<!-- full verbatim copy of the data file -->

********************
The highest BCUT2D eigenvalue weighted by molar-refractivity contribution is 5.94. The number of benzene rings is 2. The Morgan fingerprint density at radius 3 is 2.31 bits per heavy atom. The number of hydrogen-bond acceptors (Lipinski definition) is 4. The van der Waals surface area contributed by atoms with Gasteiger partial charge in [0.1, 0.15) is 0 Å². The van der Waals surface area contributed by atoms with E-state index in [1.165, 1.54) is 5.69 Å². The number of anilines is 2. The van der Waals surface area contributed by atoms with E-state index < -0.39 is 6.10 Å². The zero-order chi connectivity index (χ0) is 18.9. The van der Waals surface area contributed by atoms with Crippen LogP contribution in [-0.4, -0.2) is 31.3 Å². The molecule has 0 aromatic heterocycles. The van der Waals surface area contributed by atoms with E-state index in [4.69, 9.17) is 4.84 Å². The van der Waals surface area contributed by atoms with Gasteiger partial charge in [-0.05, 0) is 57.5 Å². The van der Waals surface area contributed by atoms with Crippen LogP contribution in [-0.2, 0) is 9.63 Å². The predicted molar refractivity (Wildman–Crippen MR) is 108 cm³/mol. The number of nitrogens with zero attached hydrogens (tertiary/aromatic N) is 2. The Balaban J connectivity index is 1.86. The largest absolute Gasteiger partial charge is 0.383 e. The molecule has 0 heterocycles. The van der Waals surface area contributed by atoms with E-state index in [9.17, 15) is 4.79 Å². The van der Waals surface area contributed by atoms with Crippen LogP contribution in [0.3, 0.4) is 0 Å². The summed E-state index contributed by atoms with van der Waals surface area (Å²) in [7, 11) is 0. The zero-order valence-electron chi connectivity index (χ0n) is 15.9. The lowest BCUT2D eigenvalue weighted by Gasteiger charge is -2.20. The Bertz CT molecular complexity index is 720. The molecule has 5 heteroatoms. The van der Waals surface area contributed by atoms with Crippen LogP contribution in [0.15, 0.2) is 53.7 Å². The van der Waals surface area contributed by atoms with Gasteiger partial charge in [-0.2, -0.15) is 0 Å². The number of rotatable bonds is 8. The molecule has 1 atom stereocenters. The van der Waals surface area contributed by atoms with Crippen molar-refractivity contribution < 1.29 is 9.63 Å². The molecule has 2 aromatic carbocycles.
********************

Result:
The highest BCUT2D eigenvalue weighted by molar-refractivity contribution is 5.94. The number of benzene rings is 2. The Morgan fingerprint density at radius 3 is 2.31 bits per heavy atom. The number of hydrogen-bond acceptors (Lipinski definition) is 4. The van der Waals surface area contributed by atoms with Gasteiger partial charge in [0.1, 0.15) is 0 Å². The van der Waals surface area contributed by atoms with E-state index in [1.165, 1.54) is 5.69 Å². The number of anilines is 2. The van der Waals surface area contributed by atoms with E-state index < -0.39 is 6.10 Å². The zero-order chi connectivity index (χ0) is 18.9. The van der Waals surface area contributed by atoms with Crippen LogP contribution in [-0.4, -0.2) is 31.3 Å². The molecule has 0 aromatic heterocycles. The van der Waals surface area contributed by atoms with E-state index in [4.69, 9.17) is 4.84 Å². The van der Waals surface area contributed by atoms with Gasteiger partial charge in [-0.05, 0) is 57.5 Å². The van der Waals surface area contributed by atoms with Crippen LogP contribution in [-0.2, 0) is 9.63 Å². The predicted molar refractivity (Wildman–Crippen MR) is 108 cm³/mol. The number of nitrogens with zero attached hydrogens (tertiary/aromatic N) is 2. The Balaban J connectivity index is 1.86. The largest absolute Gasteiger partial charge is 0.383 e. The molecule has 0 heterocycles. The van der Waals surface area contributed by atoms with E-state index in [9.17, 15) is 4.79 Å². The van der Waals surface area contributed by atoms with Crippen LogP contribution in [0.3, 0.4) is 0 Å². The summed E-state index contributed by atoms with van der Waals surface area (Å²) in [7, 11) is 0. The zero-order valence-electron chi connectivity index (χ0n) is 15.9. The lowest BCUT2D eigenvalue weighted by Gasteiger charge is -2.20. The Bertz CT molecular complexity index is 720. The molecule has 5 heteroatoms. The van der Waals surface area contributed by atoms with Crippen LogP contribution in [0.15, 0.2) is 53.7 Å². The van der Waals surface area contributed by atoms with Gasteiger partial charge in [-0.2, -0.15) is 0 Å². The number of rotatable bonds is 8. The molecule has 1 atom stereocenters. The van der Waals surface area contributed by atoms with Crippen molar-refractivity contribution < 1.29 is 9.63 Å². The molecule has 2 aromatic carbocycles.